News In Brief
Russian president boris yeltsin replaced Prime Minister Sergei Stepashin with Vladimir Putin, a former KGB spy and current national-security chief. Yeltsin's unexpected move marked the fourth time in 17 months he has fired the government, and this time even some of his allies said the president's unpredictable behavior made him unfit to govern. Yeltsin, whose term expires next year, also declared that he would prefer Putin as his successor. Meanwhile, Stepashin said that Moscow risked losing its unruly southern province of Dagestan, where Russian forces and Islamic militants are locked in battle.
A French soldier was seriously injured in clashes with ethnic Albanians, who were demanding access to a bridge that leads to a Serb residential area in Kosovska Mitrovica, Kosovo. Above, it was the third straight day of clashes in the area. In Belgrade, rival Serb opposition leaders met or the first time in years to work out a common agenda for a rally - set for Aug. 18 - against Yugoslav President Slobodan Milosevic .
Israeli officials were surprised how Palestinian leader Yasser Arafat accepted an offer they never made. Arafat said he was accepting Israeli Prime Minister Ehud Barak's offer to begin withdrawing from the West Bank area beginning Sept. 1. Israeli officials said no such proposal was made. They said the countdown will begin in September, not the implementation.
China blocked Pope John Paul II's proposed visit to Hong Kong because the Vatican maintains diplomatic relations with Taiwan. Tensions have increased between China and Taiwan since last month, when Taiwanese President Lee Teng-hui said relations between the two should be on a "state-to-state" basis. China regards Taiwan as a renegade province.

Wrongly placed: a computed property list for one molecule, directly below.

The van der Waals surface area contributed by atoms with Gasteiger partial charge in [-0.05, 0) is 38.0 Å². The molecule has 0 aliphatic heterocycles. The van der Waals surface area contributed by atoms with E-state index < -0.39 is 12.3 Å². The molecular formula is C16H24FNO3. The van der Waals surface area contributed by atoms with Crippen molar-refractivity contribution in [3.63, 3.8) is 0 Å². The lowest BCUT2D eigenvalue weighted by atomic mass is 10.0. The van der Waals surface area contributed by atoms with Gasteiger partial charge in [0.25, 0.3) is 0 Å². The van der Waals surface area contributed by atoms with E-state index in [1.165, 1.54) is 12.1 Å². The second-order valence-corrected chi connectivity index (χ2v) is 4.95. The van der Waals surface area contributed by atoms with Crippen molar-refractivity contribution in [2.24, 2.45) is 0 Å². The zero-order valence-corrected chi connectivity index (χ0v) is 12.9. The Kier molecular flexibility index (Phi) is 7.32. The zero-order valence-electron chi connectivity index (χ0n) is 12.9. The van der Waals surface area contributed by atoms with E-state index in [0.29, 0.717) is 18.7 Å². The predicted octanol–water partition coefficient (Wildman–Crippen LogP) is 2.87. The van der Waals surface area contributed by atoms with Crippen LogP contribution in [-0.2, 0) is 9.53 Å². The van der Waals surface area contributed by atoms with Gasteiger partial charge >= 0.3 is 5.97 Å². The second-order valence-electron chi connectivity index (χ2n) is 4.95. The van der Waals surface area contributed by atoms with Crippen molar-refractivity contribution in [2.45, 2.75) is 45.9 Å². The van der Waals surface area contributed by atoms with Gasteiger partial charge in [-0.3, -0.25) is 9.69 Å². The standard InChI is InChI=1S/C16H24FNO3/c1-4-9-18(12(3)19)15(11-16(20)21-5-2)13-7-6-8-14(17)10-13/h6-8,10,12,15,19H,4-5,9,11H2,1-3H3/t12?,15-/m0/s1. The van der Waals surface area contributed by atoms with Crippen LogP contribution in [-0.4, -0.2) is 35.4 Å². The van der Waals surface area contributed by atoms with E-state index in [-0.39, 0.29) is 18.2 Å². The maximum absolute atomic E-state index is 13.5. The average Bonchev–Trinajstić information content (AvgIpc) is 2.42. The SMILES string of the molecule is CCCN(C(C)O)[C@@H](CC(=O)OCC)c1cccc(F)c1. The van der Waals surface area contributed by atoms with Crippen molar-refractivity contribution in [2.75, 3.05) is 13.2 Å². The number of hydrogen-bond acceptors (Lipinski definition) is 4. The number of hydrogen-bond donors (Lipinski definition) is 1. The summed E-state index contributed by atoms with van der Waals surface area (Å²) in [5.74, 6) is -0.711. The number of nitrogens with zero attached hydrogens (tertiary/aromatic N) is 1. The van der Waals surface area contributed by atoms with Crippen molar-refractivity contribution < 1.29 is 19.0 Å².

Rival factions in the Indonesian province of East Timor signed an antiviolence accord, ahead of an Aug. 30 independence referendum. The code of conduct bars violence as a means to justify political beliefs. Terror and intimidation have been rampant on the island.
Japanese lawmakers declared the Rising Sun flag and the "Kimigayo" national anthem as official national symbols with an overwhelming 166-to-71 vote. Although used routinely, both symbols had enjoyed only a de-facto status. The vote sparked numerous protests in Japan, where many contend that they are reminders of their country's association with wartime aggression.
Eight Britons and two Algerians were convicted on charges of terrorism by the Arab state of Yemen. They received sentences between three and seven years - and were accused of plotting to bomb the British Consulate and the Anglican church in Aden. The Britons are Muslims of Pakistani and Arab decent, and their families have accused the British government of doing little to assist the defendants.
Some 10 million people in 16 African countries require emergency food aid, the Rome-based Food and Agriculture Organization said in a report. Civil war and drought were the main reasons for the food shortage, the UN agency said. Angola and Somalia are reportedly the neediest of the group.
British officials said the end may be near for the hostage crisis in Sierra Leone, after rebels released 19 of the 30 persons they had held captive.
(c) Copyright 1999. The Christian Science Publishing Society